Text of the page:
During write operation, the bit-line pair directly connects to the nodes Q and QB and forces the nodes Q and QB (the stored information) to obtain required voltage levels. On completion of change in state, WL signal is asserted low, and cross-coupled inverter pair stores the written 1-bit information. The write-ability of the cell depends on size of MN5 and MP1 and is represented as the pull-up ratio (PR) defined as . For 6T, is of MP1 and of MN5, respectively, whereas, for MPT8T, PR is defined as . A high value of PR is critical for storing logic “1” at Q to ensure a robust write operation in the worst case process corner. The write margin is the minimum bit-line voltage at which the cell flips its state [21]. Figure 16 represents combined read and write VTC curve for WSNM of MPT8T and 6T in 45 nm technology node in subthreshold regime.

Figure 16: The combined read and write VTC curve for WSNM of MPT8T and 6T.

As observed from Figure 16, there is only one intersection point of both the read VTC and write VTC curve. This indicates the single stable point which signifies the successful write operation and functionality of the cross-coupled inverters of the cell as monostable circuit. The MPT8T and 6T show 218 mV and 90 mV WSNM, respectively, giving 2.4x improvements. Figure 17 shows comparative SNM graph of MPT8T and 6T showing the superior hold, read, and write SNM of the MPT8T.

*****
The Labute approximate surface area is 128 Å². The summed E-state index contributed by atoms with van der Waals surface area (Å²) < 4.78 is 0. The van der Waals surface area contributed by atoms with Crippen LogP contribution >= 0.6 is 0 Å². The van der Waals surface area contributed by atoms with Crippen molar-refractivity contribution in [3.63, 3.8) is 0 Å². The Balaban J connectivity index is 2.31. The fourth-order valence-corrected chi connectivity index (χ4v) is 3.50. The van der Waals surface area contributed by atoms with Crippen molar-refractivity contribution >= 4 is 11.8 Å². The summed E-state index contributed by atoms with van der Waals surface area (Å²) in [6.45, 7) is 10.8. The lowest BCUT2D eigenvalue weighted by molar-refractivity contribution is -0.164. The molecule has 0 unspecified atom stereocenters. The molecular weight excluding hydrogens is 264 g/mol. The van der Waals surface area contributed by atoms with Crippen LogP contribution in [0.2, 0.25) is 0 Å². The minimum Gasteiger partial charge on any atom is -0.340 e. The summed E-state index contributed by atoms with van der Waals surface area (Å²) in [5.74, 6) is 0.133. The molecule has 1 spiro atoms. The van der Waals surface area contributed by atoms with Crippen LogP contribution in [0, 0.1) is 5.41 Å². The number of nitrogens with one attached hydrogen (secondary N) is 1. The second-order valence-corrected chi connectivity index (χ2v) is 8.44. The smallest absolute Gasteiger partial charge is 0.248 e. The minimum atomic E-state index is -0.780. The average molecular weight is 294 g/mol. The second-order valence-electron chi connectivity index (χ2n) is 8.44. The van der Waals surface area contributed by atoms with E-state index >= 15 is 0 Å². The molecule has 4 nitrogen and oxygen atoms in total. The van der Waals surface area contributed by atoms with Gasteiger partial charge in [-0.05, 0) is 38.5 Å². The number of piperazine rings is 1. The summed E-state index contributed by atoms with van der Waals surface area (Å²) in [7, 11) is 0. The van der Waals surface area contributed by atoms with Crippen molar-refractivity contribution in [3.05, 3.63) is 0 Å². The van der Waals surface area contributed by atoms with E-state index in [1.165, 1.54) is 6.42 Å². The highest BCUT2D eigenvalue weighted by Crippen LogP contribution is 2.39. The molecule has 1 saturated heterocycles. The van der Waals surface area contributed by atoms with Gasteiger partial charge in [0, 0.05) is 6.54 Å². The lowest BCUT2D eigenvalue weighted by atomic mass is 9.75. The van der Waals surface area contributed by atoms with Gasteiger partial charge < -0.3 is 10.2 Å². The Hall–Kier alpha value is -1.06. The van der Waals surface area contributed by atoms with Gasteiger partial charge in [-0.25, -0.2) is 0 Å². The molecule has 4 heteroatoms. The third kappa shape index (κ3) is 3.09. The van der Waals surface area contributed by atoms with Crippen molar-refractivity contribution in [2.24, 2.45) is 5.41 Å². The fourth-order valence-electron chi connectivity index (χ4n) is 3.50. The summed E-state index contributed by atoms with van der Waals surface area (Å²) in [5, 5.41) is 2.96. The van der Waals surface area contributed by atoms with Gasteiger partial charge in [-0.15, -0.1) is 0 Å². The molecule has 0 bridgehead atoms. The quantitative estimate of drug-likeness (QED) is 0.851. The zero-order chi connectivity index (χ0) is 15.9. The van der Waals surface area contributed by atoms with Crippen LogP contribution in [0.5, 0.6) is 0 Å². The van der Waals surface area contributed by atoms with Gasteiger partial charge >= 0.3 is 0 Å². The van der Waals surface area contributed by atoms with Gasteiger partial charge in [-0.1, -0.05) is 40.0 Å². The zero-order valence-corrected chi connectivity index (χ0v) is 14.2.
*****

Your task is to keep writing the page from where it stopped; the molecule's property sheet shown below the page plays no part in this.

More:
Figure 17: Comparative SNM graph of MPT8T and 6T.
3.4. Alternative Noise Margins

An alternative noise margins method based on N-curve metrics (NCM) of the cell [22] is used for the evaluation of robustness of the SRAM cell. Figure 18 shows the test circuit for extracting NCM of MPT8T during read mode. Bit-line pair is precharged to and WL is precharged at logic “0” (ON state) for the NCM analysis [23]. An external voltage source () is applied at the input storage node “QB.” is swept from 0 V to and corresponding input current () produces the NCM characteristics as shown in Figure 19.

Figure 18: Test circuit for extracting N-curve of MPT8T during read mode.
Figure 19: SINM, SVNM, and WTI versus internal node voltage.

Basically, three common metrics known as static voltage noise margin (SVNM), SINM, and WTI are found in the NCM of the cell. The curve is analyzed at the three points (A, B, and C), where it crosses zero. Points A and C are the two stable points, while B is a metastable point. The voltage difference between A and B gives SVNM which indicates the maximum tolerable dc noise voltage at the internal node “QB.” The analyzed results of NCM give 220 mV SVNM for both MPT8T and 6T.